What do sushi, craft beer, Christmas, body piercing, and Bollywood dancing all have in common. They are cultural integrations. Any time two cultures come together, whether for trade, war, or accident, there will be some form of conflict.This is good for the story line. However, there will also be some form of integration, whether it’s food, entertainment, religion, clothing, naming, or art. This can enhance the depth of the setting. Let’s use sushi as an example.
Sushi has been around, in Japan, since the early 1800’s. In 1966, a gentleman by the name of Noritoshi Kanai along with a Jewish business partner, Harry Wolff, opened Kawafuku Restaurant in Los Angeles. Initially successful with Japanese businessmen, they then introduced it to their American colleagues to the ‘new’ cuisine. Soon after, sushi bars began to pop up in both New York and Chicago. Now, you can find sushi bars throughout the U.S.
Another example is the way the ancient Romans aligned religious holy days with pagan festivals in an effort to pacify and convert the conquered Peoples to Roman beliefs.
Keep in mind that the most frequently integrated pieces of a culture were ideas/beliefs, things that could be easily carried, or things created from raw materials common to both cultures. So, the genres of Fantasy and Sci-fi are the perfect vehicles to play and experiment with this type of cultural integration. First of all, the author already has strange cultures to develop. Why not add a few cultural integrations and connect these strange cultures in a real way.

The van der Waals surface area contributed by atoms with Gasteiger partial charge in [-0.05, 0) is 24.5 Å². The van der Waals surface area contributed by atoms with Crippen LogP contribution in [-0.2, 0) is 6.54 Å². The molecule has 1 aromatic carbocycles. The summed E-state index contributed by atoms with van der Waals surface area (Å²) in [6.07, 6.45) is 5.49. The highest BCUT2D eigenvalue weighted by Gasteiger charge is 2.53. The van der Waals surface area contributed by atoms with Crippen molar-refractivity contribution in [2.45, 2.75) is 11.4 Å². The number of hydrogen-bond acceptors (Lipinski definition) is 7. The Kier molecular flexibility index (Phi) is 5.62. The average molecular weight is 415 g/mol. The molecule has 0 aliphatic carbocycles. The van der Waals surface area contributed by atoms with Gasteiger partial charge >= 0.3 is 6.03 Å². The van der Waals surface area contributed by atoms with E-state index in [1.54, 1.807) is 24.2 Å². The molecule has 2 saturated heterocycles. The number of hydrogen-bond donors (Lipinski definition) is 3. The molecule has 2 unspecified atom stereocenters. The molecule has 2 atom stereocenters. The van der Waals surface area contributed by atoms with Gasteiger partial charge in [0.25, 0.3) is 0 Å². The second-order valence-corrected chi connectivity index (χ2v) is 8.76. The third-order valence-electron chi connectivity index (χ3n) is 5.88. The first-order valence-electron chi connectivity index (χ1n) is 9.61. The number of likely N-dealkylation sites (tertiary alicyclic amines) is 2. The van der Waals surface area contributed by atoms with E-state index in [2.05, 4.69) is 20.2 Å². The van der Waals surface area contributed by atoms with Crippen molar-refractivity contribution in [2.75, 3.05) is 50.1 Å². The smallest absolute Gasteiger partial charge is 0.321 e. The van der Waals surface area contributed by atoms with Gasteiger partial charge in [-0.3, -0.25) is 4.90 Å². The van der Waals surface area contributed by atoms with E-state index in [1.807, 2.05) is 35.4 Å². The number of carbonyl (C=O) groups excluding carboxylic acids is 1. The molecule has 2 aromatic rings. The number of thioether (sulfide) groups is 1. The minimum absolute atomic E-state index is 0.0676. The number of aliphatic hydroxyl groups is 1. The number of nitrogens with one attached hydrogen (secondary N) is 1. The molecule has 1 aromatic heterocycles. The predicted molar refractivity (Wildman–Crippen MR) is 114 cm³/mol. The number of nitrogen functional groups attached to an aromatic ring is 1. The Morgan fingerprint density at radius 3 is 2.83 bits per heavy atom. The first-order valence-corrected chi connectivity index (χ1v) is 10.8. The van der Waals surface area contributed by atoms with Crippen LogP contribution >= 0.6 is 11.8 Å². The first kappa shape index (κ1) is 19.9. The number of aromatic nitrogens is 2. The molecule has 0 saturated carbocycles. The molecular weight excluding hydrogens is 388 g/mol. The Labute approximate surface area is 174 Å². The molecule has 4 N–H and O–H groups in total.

Food and drink are the easiest by far. Just add a race or place-name and your there. E.g. Fae wine, Romulan rum, French fries, hot springs water. Clothing is a bit more subtle in that the fabric can be placed from somewhere else or perhaps the cut of the clothing. E.g. Italian cut suit, Chinese silk, or Western wear blue jeans. Some things will take some explanation as to the origin and for the integration, like sushi or chocolate. This can be tricky as the author needs to balance need for information against the dreaded info dump.
The bottom line is this. Cultural integration happens wherever two or more cultures bump into each other. The exchange of ideas and information enriches the affected cultures, though not always equally. Fantasy and Sci-fi authors who fail to incorporate these cultural integrations, short-change their world, the story, and ultimately the reader.
So, as I sit back in my Adirondack chair, wearing polar fleece, western denim jeans and Navajo boot moccasins, drinking Russian vodka and Sprite soda, nibbling on Klingon krinkles and Wisconsin cheddar cheese, I will contemplate how best to incorporate a group of intoxicated faeries into a Plains Indian Eagle Dance.